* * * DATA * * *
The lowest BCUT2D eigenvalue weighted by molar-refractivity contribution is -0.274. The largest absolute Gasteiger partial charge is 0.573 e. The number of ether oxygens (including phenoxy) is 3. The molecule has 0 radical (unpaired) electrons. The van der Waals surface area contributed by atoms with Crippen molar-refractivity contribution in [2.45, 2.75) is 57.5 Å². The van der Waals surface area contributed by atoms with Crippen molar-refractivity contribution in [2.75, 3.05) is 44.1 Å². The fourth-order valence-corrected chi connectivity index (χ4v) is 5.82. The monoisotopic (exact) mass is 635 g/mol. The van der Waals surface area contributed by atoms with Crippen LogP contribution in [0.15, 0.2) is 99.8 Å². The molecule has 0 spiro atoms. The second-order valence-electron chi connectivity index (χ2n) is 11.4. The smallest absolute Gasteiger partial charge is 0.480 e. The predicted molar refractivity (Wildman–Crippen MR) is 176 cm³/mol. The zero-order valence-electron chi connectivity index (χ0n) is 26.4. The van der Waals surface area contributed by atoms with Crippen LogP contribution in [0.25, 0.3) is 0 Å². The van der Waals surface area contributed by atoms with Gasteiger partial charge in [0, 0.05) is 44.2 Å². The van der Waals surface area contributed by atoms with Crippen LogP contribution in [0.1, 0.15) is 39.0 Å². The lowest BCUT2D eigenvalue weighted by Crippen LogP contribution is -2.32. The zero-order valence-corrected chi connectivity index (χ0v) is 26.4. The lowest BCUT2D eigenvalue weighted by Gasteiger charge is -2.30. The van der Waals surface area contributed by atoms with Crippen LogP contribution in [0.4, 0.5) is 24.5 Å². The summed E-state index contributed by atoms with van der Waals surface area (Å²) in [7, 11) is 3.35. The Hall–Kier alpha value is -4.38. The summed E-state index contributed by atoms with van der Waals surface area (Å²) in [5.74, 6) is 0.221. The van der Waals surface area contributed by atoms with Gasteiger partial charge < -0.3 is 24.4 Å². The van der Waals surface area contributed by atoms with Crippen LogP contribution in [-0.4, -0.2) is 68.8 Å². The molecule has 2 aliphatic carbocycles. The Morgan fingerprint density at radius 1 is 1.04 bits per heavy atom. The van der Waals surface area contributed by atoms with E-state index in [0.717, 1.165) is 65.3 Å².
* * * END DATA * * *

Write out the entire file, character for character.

The lowest BCUT2D eigenvalue weighted by molar-refractivity contribution is -0.274. The largest absolute Gasteiger partial charge is 0.573 e. The number of ether oxygens (including phenoxy) is 3. The molecule has 0 radical (unpaired) electrons. The van der Waals surface area contributed by atoms with Crippen molar-refractivity contribution in [2.45, 2.75) is 57.5 Å². The van der Waals surface area contributed by atoms with Crippen molar-refractivity contribution in [2.75, 3.05) is 44.1 Å². The fourth-order valence-corrected chi connectivity index (χ4v) is 5.82. The monoisotopic (exact) mass is 635 g/mol. The van der Waals surface area contributed by atoms with Crippen LogP contribution in [0.15, 0.2) is 99.8 Å². The molecule has 0 spiro atoms. The second-order valence-electron chi connectivity index (χ2n) is 11.4. The smallest absolute Gasteiger partial charge is 0.480 e. The predicted molar refractivity (Wildman–Crippen MR) is 176 cm³/mol. The zero-order valence-electron chi connectivity index (χ0n) is 26.4. The van der Waals surface area contributed by atoms with Crippen LogP contribution in [0.25, 0.3) is 0 Å². The van der Waals surface area contributed by atoms with Gasteiger partial charge in [0, 0.05) is 44.2 Å². The van der Waals surface area contributed by atoms with Crippen LogP contribution in [0.1, 0.15) is 39.0 Å². The lowest BCUT2D eigenvalue weighted by Crippen LogP contribution is -2.32. The zero-order valence-corrected chi connectivity index (χ0v) is 26.4. The lowest BCUT2D eigenvalue weighted by Gasteiger charge is -2.30. The van der Waals surface area contributed by atoms with Crippen LogP contribution in [0.4, 0.5) is 24.5 Å². The summed E-state index contributed by atoms with van der Waals surface area (Å²) in [7, 11) is 3.35. The Hall–Kier alpha value is -4.38. The summed E-state index contributed by atoms with van der Waals surface area (Å²) in [5.74, 6) is 0.221. The van der Waals surface area contributed by atoms with Gasteiger partial charge < -0.3 is 24.4 Å². The van der Waals surface area contributed by atoms with Crippen LogP contribution in [-0.4, -0.2) is 68.8 Å². The molecule has 2 aliphatic carbocycles. The Morgan fingerprint density at radius 1 is 1.04 bits per heavy atom. The van der Waals surface area contributed by atoms with E-state index in [0.717, 1.165) is 65.3 Å².